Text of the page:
Twenty-five years ago this December, the General Assembly of the United Nations adopted the Convention on the Elimination of All Forms of Discrimination Against Women (CEDAW), a global “bill of rights” that is both visionary and comprehensive. In the waning days of his presidency, Jimmy Carter hurriedly signed the convention and sent it to the U.S. Senate for ratification. But it has languished there ever since, held up by intransigent conservatives opposing both international obligations and women's rights. One hundred seventy-seven countries around the world have signed the treaty, leaving the United States among a handful of so-called rogue states -- including Iran, Somalia, and Sudan -- that have failed to do so.
For years the famously cantankerous Jesse Helms led the attack against CEDAW, calling it the work of “radical feminists” with an “anti-family agenda.” “I do not intend to be pushed around by discourteous, demanding women,” he said provocatively on the Senate floor in 1999. Helms, of course, is no longer around to exercise his veto, but George W. Bush is now standing in the way, even as he justifies two wars against fundamentalism, at least partly in the name of advancing the status of women abroad.
Around the world, empowering women is now widely considered essential to expanding economic growth, reducing poverty, improving public health, sustaining the environment, and consolidating transitions from tyranny to democracy. A near-universal consensus is calling for fundamental changes in practices that have denied rights to women for centuries. If the Democrats retake the White House and/or the Senate, it will be time to insist that the United States finally become an official party to the agreement.
CEDAW's passage in 1979 marked the beginning of formal UN commitment to advancing the status of women. It was meant to realize the original promise of the landmark 1948 Universal Declaration on Human Rights, which entitles every individual to the exercise of the rights and freedoms it sets forth -- without distinction of any kind, including race, religion, ethnicity, class, or sex. In this sense, CEDAW serves as a recognition of the transformative potential of human-rights doctrine on personal relationships, not just political ones.
With the advent of the Cold War and the postcolonial rise of so many totalitarian regimes, human-rights discourse principally focused on the public realm, on protecting individuals from arbitrary state authority and brutality. CEDAW marked the beginning of a new era in using the language of human rights to challenge long-established social and cultural traditions, along with civic and political ones, that diminish women.
CEDAW acknowledges the importance of women's traditional obligations within the family, but it also establishes new norms for women's participation in all dimensions of life. It catalogs a broad range of rights in marriage and family relations, including property, inheritance, and access to health care, with an explicit mention of family planning (though not of abortion). It demands equality for women as citizens with full access to suffrage, political representation, and other legal benefits; it also declares their right to education, including professional and vocational training and the elimination of gender stereotypes and segregation. Lastly, it establishes their rights as workers deserving equal remuneration, Social Security benefits, and protection from sexual harassment and workplace discrimination on the grounds of marriage or maternity.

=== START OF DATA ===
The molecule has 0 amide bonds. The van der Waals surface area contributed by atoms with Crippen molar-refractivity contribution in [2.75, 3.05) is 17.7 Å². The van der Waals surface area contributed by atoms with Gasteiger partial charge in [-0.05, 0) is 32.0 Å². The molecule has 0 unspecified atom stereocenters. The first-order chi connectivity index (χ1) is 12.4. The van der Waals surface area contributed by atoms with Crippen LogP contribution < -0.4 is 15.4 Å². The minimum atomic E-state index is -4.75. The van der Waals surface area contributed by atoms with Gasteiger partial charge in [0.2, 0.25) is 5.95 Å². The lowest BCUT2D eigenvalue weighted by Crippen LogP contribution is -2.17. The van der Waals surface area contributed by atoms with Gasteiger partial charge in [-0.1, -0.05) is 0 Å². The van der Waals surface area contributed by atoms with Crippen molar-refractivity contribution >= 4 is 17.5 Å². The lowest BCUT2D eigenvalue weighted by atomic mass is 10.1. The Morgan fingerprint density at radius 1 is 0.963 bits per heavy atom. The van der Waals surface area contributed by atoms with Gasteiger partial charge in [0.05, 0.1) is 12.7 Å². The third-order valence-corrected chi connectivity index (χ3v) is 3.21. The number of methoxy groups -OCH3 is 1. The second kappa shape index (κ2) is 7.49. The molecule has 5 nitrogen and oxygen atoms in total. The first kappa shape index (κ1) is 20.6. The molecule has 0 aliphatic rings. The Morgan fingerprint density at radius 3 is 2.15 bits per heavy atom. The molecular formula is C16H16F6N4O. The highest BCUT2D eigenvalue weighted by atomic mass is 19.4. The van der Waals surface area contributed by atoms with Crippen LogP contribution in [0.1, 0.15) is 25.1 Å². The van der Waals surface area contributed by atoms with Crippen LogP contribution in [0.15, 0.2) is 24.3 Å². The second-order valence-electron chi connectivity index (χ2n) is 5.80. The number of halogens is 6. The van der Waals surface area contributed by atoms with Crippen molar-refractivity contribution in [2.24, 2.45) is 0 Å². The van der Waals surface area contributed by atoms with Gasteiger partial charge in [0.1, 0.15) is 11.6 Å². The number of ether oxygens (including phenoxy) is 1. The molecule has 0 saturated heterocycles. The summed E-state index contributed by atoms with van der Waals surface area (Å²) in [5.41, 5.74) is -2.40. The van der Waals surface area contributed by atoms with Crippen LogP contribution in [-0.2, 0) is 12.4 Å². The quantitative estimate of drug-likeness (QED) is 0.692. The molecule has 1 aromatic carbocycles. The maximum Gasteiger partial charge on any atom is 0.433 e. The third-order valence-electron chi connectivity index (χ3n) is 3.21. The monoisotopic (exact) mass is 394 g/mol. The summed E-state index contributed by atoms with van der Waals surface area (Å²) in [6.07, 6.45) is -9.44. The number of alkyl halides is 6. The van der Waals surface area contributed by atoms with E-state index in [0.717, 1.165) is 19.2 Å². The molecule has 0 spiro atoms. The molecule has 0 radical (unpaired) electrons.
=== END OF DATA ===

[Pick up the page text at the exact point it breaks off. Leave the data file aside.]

In a number of countries -- including South Africa, Brazil, Australia, Zambia, Sri Lanka, Uganda, and, most recently (if ironically), Afghanistan and Iraq -- treaty provisions have been incorporated into constitutions or bills of rights for women. Elsewhere, the treaty has been used to pass specific laws governing workplace practices and property rights, improving access to girls' education, extending maternity leave and child care, requiring legal protection for victims of domestic violence, outlawing female genital cutting, expanding family-planning access, and curbing sexual trafficking.
Like all international covenants, the treaty respects national sovereignty and does not impose absolute legal obligations. CEDAW is not “self-executing”; it requires that domestic laws be passed to implement its provisions. It also provides for the granting of “reservations, understandings and declarations,” if necessary, to accommodate local variations from its standards. Indeed, many signatories do not live up to its obligations, an admitted weakness of many human-rights statutes. Still, ratifying countries are obliged to submit regular reports to the United Nations, where a CEDAW committee semi-annually reviews each country's progress toward implementation and reports to the General Assembly with recommendations for improvement.